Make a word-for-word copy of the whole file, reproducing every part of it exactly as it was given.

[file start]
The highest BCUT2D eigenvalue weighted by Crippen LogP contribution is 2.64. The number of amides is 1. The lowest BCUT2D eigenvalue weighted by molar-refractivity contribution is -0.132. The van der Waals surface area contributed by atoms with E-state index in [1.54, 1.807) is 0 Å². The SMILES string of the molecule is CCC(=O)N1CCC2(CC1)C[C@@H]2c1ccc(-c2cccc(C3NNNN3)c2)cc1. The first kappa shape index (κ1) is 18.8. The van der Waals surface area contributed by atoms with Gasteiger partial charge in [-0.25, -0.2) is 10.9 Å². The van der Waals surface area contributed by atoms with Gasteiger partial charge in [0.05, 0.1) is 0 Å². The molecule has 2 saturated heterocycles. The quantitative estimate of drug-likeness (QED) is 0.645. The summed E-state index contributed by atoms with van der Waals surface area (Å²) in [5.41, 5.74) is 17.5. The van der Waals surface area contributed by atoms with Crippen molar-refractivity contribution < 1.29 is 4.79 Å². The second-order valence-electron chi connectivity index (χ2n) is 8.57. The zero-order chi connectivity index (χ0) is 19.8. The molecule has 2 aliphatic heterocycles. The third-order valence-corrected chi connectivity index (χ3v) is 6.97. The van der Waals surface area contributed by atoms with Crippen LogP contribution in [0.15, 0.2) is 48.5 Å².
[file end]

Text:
The highest BCUT2D eigenvalue weighted by Crippen LogP contribution is 2.64. The number of amides is 1. The lowest BCUT2D eigenvalue weighted by molar-refractivity contribution is -0.132. The van der Waals surface area contributed by atoms with E-state index in [1.54, 1.807) is 0 Å². The SMILES string of the molecule is CCC(=O)N1CCC2(CC1)C[C@@H]2c1ccc(-c2cccc(C3NNNN3)c2)cc1. The first kappa shape index (κ1) is 18.8. The van der Waals surface area contributed by atoms with Gasteiger partial charge in [-0.25, -0.2) is 10.9 Å². The van der Waals surface area contributed by atoms with Gasteiger partial charge in [0.05, 0.1) is 0 Å². The molecule has 2 saturated heterocycles. The quantitative estimate of drug-likeness (QED) is 0.645. The summed E-state index contributed by atoms with van der Waals surface area (Å²) in [5.41, 5.74) is 17.5. The van der Waals surface area contributed by atoms with Crippen molar-refractivity contribution < 1.29 is 4.79 Å². The second-order valence-electron chi connectivity index (χ2n) is 8.57. The zero-order chi connectivity index (χ0) is 19.8. The molecule has 2 aliphatic heterocycles. The third-order valence-corrected chi connectivity index (χ3v) is 6.97. The van der Waals surface area contributed by atoms with Crippen LogP contribution in [0.15, 0.2) is 48.5 Å².